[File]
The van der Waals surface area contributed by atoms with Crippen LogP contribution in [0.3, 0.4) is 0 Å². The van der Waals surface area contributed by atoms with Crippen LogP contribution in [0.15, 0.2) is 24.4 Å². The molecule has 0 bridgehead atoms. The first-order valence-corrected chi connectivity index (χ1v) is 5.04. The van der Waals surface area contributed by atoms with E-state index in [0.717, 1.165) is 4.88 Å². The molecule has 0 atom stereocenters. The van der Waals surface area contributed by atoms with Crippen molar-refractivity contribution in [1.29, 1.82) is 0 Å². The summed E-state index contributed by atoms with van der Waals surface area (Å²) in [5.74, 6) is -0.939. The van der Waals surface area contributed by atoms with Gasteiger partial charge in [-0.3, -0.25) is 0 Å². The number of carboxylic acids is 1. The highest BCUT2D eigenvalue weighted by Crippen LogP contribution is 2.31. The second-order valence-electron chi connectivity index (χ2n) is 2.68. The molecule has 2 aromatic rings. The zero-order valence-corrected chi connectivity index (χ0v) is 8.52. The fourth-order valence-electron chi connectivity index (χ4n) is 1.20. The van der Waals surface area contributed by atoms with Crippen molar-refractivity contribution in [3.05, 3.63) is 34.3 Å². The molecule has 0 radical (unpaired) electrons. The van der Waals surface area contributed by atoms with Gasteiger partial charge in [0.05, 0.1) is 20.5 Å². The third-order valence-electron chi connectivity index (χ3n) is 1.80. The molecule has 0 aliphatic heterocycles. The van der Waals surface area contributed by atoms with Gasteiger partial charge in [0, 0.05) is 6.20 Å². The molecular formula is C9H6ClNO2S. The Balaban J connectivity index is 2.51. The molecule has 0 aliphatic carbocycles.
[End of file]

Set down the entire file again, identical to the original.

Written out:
The van der Waals surface area contributed by atoms with Crippen LogP contribution in [0.3, 0.4) is 0 Å². The van der Waals surface area contributed by atoms with Crippen LogP contribution in [0.15, 0.2) is 24.4 Å². The molecule has 0 bridgehead atoms. The first-order valence-corrected chi connectivity index (χ1v) is 5.04. The van der Waals surface area contributed by atoms with E-state index in [0.717, 1.165) is 4.88 Å². The molecule has 0 atom stereocenters. The van der Waals surface area contributed by atoms with Crippen molar-refractivity contribution in [1.29, 1.82) is 0 Å². The summed E-state index contributed by atoms with van der Waals surface area (Å²) in [5.74, 6) is -0.939. The van der Waals surface area contributed by atoms with Gasteiger partial charge in [-0.3, -0.25) is 0 Å². The number of carboxylic acids is 1. The highest BCUT2D eigenvalue weighted by Crippen LogP contribution is 2.31. The second-order valence-electron chi connectivity index (χ2n) is 2.68. The molecule has 2 aromatic rings. The zero-order valence-corrected chi connectivity index (χ0v) is 8.52. The fourth-order valence-electron chi connectivity index (χ4n) is 1.20. The van der Waals surface area contributed by atoms with Crippen molar-refractivity contribution in [3.05, 3.63) is 34.3 Å². The molecule has 0 radical (unpaired) electrons. The van der Waals surface area contributed by atoms with Gasteiger partial charge in [0.05, 0.1) is 20.5 Å². The third-order valence-electron chi connectivity index (χ3n) is 1.80. The molecule has 0 aliphatic heterocycles. The van der Waals surface area contributed by atoms with Gasteiger partial charge in [0, 0.05) is 6.20 Å². The molecular formula is C9H6ClNO2S. The Balaban J connectivity index is 2.51. The molecule has 0 aliphatic carbocycles.